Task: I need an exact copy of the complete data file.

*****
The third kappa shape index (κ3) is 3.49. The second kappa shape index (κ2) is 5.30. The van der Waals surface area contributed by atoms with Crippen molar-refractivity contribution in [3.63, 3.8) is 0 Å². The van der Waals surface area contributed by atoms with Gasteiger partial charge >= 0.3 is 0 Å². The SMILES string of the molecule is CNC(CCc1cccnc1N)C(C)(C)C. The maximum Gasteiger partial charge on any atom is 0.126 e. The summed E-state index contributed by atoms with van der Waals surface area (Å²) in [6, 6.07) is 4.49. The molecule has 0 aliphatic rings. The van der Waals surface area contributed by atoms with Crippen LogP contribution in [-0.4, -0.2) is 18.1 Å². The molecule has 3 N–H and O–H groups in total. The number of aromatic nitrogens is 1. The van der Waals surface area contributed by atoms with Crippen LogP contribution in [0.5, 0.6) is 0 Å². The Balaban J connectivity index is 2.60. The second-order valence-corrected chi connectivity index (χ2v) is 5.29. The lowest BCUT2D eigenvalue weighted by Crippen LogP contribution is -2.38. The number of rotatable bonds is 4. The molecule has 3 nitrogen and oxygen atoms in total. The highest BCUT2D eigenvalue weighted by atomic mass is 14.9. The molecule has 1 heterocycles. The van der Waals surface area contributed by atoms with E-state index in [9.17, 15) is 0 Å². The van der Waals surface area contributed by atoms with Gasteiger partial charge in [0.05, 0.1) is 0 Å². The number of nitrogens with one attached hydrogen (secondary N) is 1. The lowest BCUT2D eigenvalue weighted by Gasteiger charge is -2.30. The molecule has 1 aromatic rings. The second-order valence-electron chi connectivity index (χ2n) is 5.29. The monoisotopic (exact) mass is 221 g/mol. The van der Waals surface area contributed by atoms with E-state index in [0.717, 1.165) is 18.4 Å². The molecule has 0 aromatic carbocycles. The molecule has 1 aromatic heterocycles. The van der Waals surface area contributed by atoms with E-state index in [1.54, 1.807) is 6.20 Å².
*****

The third kappa shape index (κ3) is 3.49. The second kappa shape index (κ2) is 5.30. The van der Waals surface area contributed by atoms with Crippen molar-refractivity contribution in [3.63, 3.8) is 0 Å². The van der Waals surface area contributed by atoms with Gasteiger partial charge >= 0.3 is 0 Å². The SMILES string of the molecule is CNC(CCc1cccnc1N)C(C)(C)C. The maximum Gasteiger partial charge on any atom is 0.126 e. The summed E-state index contributed by atoms with van der Waals surface area (Å²) in [6, 6.07) is 4.49. The molecule has 0 aliphatic rings. The van der Waals surface area contributed by atoms with Crippen LogP contribution in [-0.4, -0.2) is 18.1 Å². The molecule has 3 N–H and O–H groups in total. The number of aromatic nitrogens is 1. The van der Waals surface area contributed by atoms with Crippen LogP contribution in [0.5, 0.6) is 0 Å². The Balaban J connectivity index is 2.60. The second-order valence-corrected chi connectivity index (χ2v) is 5.29. The lowest BCUT2D eigenvalue weighted by Crippen LogP contribution is -2.38. The number of rotatable bonds is 4. The molecule has 3 nitrogen and oxygen atoms in total. The highest BCUT2D eigenvalue weighted by atomic mass is 14.9. The molecule has 1 heterocycles. The van der Waals surface area contributed by atoms with E-state index in [9.17, 15) is 0 Å². The van der Waals surface area contributed by atoms with Gasteiger partial charge in [0.05, 0.1) is 0 Å². The number of nitrogens with one attached hydrogen (secondary N) is 1. The lowest BCUT2D eigenvalue weighted by Gasteiger charge is -2.30. The molecule has 1 aromatic rings. The second-order valence-electron chi connectivity index (χ2n) is 5.29. The monoisotopic (exact) mass is 221 g/mol. The van der Waals surface area contributed by atoms with E-state index in [0.717, 1.165) is 18.4 Å². The molecule has 0 aromatic carbocycles. The molecule has 1 aromatic heterocycles. The van der Waals surface area contributed by atoms with E-state index in [1.54, 1.807) is 6.20 Å².